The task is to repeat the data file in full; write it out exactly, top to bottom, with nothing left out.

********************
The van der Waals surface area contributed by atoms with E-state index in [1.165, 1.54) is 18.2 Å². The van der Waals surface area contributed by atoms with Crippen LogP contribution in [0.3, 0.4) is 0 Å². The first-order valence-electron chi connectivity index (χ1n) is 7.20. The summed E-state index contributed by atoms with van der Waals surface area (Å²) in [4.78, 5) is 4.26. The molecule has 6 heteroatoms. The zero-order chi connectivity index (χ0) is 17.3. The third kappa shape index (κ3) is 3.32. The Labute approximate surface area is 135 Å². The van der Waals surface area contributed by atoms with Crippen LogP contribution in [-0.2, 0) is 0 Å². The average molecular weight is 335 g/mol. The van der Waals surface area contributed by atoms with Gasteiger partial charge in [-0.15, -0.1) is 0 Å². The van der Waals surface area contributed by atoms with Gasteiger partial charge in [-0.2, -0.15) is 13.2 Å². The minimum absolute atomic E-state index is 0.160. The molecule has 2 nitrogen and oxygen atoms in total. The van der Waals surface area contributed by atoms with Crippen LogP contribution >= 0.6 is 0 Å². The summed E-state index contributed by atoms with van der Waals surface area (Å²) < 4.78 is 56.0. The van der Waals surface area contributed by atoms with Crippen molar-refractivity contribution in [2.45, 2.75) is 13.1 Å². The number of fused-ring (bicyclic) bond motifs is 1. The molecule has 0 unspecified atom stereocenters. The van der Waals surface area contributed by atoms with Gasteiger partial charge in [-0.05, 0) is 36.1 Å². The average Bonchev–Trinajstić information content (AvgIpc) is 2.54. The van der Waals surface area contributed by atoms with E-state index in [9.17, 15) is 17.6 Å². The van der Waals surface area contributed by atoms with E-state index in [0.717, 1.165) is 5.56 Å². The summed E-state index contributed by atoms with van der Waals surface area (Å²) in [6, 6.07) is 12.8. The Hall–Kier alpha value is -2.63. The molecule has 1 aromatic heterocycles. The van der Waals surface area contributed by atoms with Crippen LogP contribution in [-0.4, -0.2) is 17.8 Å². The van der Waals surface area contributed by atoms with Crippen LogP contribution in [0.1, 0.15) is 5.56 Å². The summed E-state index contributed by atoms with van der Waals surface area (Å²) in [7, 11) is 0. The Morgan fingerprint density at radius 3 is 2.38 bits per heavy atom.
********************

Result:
The van der Waals surface area contributed by atoms with E-state index in [1.165, 1.54) is 18.2 Å². The van der Waals surface area contributed by atoms with Crippen LogP contribution in [0.3, 0.4) is 0 Å². The first-order valence-electron chi connectivity index (χ1n) is 7.20. The summed E-state index contributed by atoms with van der Waals surface area (Å²) in [4.78, 5) is 4.26. The molecule has 6 heteroatoms. The zero-order chi connectivity index (χ0) is 17.3. The third kappa shape index (κ3) is 3.32. The Labute approximate surface area is 135 Å². The van der Waals surface area contributed by atoms with Crippen LogP contribution in [-0.2, 0) is 0 Å². The average molecular weight is 335 g/mol. The van der Waals surface area contributed by atoms with Gasteiger partial charge in [-0.15, -0.1) is 0 Å². The van der Waals surface area contributed by atoms with Gasteiger partial charge in [-0.2, -0.15) is 13.2 Å². The minimum absolute atomic E-state index is 0.160. The molecule has 2 nitrogen and oxygen atoms in total. The van der Waals surface area contributed by atoms with Crippen LogP contribution >= 0.6 is 0 Å². The summed E-state index contributed by atoms with van der Waals surface area (Å²) < 4.78 is 56.0. The van der Waals surface area contributed by atoms with Crippen molar-refractivity contribution in [2.45, 2.75) is 13.1 Å². The number of fused-ring (bicyclic) bond motifs is 1. The molecule has 0 unspecified atom stereocenters. The van der Waals surface area contributed by atoms with Gasteiger partial charge in [-0.05, 0) is 36.1 Å². The average Bonchev–Trinajstić information content (AvgIpc) is 2.54. The van der Waals surface area contributed by atoms with E-state index in [9.17, 15) is 17.6 Å². The van der Waals surface area contributed by atoms with E-state index in [0.717, 1.165) is 5.56 Å². The summed E-state index contributed by atoms with van der Waals surface area (Å²) in [6, 6.07) is 12.8. The Hall–Kier alpha value is -2.63. The molecule has 1 aromatic heterocycles. The van der Waals surface area contributed by atoms with Crippen LogP contribution in [-0.4, -0.2) is 17.8 Å². The van der Waals surface area contributed by atoms with Crippen LogP contribution in [0.1, 0.15) is 5.56 Å². The summed E-state index contributed by atoms with van der Waals surface area (Å²) in [7, 11) is 0. The Morgan fingerprint density at radius 3 is 2.38 bits per heavy atom.